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The Naming: The First Book of Pellinor (Books of Pellinor) Paperback – 30 Dec 2005


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Frequently Bought Together

The Naming: The First Book of Pellinor (Books of Pellinor) + The Riddle: The Second Book of Pellinor (The Books of Pellinor) + The Crow: The Third Book of Pellinor (The Books of Pellinor)
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Product details

  • Paperback: 492 pages
  • Publisher: Candlewick Press (MA) (30 Dec. 2005)
  • Language: English
  • ISBN-10: 0763631620
  • ISBN-13: 978-0763631628
  • Product Dimensions: 14 x 3.4 x 20.3 cm
  • Average Customer Review: 4.4 out of 5 stars  See all reviews (96 customer reviews)
  • Amazon Bestsellers Rank: 578,670 in Books (See Top 100 in Books)

More About the Author

Alison Croggon is an award-winning poet. She has also written extensively for the theatre. Alison lives in Melbourne with her family.

Product Description

About the Author

Alison Croggon is an award-winning poet whose work has been published extensively in anthologies and magazines internationally. She has written widely for theatre, and her plays and opera libretti have been produced all around her native Australia. She is also an editor and a critic. The Gift is her first fantasy novel. Alison lives in Melbourne with her husband Daniel Keene, the playwright, and their three children. --This text refers to an out of print or unavailable edition of this title.

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Customer Reviews

4.4 out of 5 stars

Most Helpful Customer Reviews

254 of 273 people found the following review helpful By Alison Croggon on 14 Feb. 2006
Format: Paperback
I am the author of this book. I hasten to say that I respect anyone's right to dislike my work; that is not, and should not be, any of my business. But the previous review has, to say the least, nettled me, and I would like to defend my work from the charges of plagiarism which I think are being most unjustly levelled here.
I make no secret of the influence of Tolkien - of whom I too have been a longtime fan - in The Gift (readers who persist with The Riddle and The Crow will have a hard time finding such homages; I pays my dues in the first book). But I would like to point out some subtle differences between influence or allusion and outright plagiarism. Jessica points out some similarities between The Lord of the Rings and The Gift, all of which are deliberate - there is even a poem written in Tolkien's invented measure, ann-thennath, which in my book is credited to "the Bard Tulkan", which she fails to mention. But there are very significant differences in how I use the material, and these differences Jessica chooses to ignore entirely. The Elidhu, for example, are very different creatures from Tolkien's Elves, being not the exemplars and originators of civilisation, but deeply ambiguous and unhuman aspects of the natural world: the difference between Ardina's fate and Galadriel's is that Ardina wishes to join her lover in death, but is an Elemental and therefore is not only bound to the natural world but is irredeemably part of it; whereas Galadriel belongs in the Uttermost West, beyond this world, and is banished from her home. The Ice Witch, Arkan, is also an Elemental; I admit to pinching a story from Hans Christian Anderson and adapting it to my own purposes, but he has nothing to do with Narnia or the White Witch.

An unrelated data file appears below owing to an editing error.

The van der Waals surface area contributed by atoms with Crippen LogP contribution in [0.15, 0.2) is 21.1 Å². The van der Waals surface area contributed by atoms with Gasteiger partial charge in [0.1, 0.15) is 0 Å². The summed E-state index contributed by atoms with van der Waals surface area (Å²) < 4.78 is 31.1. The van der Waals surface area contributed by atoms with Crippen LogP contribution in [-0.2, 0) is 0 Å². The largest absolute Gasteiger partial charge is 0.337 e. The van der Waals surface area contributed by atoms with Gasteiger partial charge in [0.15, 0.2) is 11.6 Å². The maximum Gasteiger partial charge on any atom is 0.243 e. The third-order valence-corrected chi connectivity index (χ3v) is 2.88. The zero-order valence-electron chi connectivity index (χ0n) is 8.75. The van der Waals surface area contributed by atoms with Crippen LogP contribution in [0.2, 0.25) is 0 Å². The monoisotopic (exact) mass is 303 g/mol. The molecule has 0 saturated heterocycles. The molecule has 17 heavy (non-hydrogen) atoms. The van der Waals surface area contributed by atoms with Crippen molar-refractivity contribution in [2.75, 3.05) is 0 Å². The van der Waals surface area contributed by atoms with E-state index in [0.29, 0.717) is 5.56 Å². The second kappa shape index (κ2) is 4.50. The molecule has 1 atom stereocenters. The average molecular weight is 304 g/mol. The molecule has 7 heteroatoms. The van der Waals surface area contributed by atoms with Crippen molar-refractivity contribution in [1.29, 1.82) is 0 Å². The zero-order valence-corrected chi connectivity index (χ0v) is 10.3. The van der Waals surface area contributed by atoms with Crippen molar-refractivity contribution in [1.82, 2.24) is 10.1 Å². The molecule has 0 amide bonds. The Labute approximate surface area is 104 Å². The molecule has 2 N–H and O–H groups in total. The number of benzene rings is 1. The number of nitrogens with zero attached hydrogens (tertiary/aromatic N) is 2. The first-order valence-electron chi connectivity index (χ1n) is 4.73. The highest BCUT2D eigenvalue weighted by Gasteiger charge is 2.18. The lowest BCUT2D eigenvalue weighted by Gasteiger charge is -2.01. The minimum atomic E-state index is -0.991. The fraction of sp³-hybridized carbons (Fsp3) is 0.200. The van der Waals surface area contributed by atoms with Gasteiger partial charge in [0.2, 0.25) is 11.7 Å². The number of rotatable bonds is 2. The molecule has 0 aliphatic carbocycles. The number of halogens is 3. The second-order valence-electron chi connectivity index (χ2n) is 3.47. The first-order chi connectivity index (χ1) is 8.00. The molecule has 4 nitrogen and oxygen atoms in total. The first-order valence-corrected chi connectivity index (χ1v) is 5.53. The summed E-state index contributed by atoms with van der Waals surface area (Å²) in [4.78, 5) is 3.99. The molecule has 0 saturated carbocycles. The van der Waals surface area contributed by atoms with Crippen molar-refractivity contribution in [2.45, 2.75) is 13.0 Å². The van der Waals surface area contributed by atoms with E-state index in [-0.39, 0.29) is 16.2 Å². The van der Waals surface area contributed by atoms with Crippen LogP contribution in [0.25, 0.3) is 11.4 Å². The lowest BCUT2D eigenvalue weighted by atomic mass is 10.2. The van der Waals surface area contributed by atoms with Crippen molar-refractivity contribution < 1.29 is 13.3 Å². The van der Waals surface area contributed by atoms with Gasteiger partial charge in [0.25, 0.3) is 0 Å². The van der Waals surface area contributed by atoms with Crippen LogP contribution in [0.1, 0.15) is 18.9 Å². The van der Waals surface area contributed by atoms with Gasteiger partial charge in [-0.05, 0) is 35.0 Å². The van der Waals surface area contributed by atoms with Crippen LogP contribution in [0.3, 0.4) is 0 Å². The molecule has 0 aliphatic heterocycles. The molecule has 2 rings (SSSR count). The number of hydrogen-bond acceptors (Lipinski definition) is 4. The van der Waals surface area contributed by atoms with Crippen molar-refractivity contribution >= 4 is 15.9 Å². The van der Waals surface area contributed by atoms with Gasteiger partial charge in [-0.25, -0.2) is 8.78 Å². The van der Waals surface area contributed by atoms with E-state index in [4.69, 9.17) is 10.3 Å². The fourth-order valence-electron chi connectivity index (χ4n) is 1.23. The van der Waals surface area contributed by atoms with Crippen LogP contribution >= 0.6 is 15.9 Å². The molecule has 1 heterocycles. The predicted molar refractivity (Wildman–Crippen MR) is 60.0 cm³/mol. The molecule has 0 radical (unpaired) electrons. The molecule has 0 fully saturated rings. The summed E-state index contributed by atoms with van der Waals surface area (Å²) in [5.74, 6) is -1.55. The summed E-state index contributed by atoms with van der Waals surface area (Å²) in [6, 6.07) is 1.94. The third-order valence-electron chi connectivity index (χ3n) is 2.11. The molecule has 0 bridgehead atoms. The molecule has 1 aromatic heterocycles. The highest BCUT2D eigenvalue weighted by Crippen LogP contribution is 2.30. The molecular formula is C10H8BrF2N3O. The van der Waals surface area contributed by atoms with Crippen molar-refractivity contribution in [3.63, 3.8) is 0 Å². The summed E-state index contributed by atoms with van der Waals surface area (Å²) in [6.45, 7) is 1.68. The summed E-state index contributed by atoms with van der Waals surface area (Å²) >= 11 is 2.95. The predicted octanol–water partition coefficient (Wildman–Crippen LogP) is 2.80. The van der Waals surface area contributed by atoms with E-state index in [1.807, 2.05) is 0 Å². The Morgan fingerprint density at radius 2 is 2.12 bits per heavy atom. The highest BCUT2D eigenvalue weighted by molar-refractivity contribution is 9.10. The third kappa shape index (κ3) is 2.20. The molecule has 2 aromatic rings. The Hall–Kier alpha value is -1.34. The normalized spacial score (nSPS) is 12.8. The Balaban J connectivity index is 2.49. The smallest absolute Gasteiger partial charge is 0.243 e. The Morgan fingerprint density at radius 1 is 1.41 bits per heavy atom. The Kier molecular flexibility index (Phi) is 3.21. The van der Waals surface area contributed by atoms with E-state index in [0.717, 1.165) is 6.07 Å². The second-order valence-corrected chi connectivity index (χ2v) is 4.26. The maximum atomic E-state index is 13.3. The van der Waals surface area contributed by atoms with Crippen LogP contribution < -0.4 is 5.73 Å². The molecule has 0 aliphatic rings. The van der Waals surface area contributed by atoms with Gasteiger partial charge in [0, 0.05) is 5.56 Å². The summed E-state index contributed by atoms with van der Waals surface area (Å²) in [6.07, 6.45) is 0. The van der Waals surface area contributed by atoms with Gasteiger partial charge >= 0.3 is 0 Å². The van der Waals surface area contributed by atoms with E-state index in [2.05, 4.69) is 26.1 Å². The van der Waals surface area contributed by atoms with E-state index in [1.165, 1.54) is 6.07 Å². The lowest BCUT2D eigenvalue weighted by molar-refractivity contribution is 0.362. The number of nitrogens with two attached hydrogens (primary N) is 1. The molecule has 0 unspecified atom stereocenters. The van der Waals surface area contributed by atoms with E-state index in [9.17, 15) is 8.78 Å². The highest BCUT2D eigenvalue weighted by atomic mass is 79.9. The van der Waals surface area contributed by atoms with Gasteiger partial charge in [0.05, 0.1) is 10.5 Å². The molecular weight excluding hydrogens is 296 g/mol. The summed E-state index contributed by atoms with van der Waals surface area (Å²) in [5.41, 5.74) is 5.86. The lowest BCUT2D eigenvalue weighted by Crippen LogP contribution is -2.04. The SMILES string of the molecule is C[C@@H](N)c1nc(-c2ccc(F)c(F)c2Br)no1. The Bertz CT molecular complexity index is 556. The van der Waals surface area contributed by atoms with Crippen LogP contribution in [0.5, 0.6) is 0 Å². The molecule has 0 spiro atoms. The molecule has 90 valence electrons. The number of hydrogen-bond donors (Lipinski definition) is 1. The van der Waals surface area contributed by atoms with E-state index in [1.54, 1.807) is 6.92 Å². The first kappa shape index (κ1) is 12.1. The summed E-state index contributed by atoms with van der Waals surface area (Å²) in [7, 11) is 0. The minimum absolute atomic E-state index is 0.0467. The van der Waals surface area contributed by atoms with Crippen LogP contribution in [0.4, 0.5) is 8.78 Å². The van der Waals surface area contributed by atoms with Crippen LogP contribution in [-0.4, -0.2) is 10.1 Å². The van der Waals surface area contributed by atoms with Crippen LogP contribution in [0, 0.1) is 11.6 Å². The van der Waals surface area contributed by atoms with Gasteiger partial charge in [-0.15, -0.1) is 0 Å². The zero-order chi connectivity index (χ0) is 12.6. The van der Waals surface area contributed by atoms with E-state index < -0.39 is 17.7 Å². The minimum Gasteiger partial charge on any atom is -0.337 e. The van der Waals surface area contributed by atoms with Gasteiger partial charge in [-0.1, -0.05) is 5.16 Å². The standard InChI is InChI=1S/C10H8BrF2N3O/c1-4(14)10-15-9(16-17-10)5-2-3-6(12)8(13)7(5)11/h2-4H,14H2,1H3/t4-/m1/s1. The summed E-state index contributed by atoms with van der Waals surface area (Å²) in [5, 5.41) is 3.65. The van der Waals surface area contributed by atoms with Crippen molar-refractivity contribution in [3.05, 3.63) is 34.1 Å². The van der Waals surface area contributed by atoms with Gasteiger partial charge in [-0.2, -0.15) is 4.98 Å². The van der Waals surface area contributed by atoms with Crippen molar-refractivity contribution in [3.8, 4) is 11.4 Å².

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6 of 6 people found the following review helpful By Charlotte on 20 Mar. 2012
Format: Paperback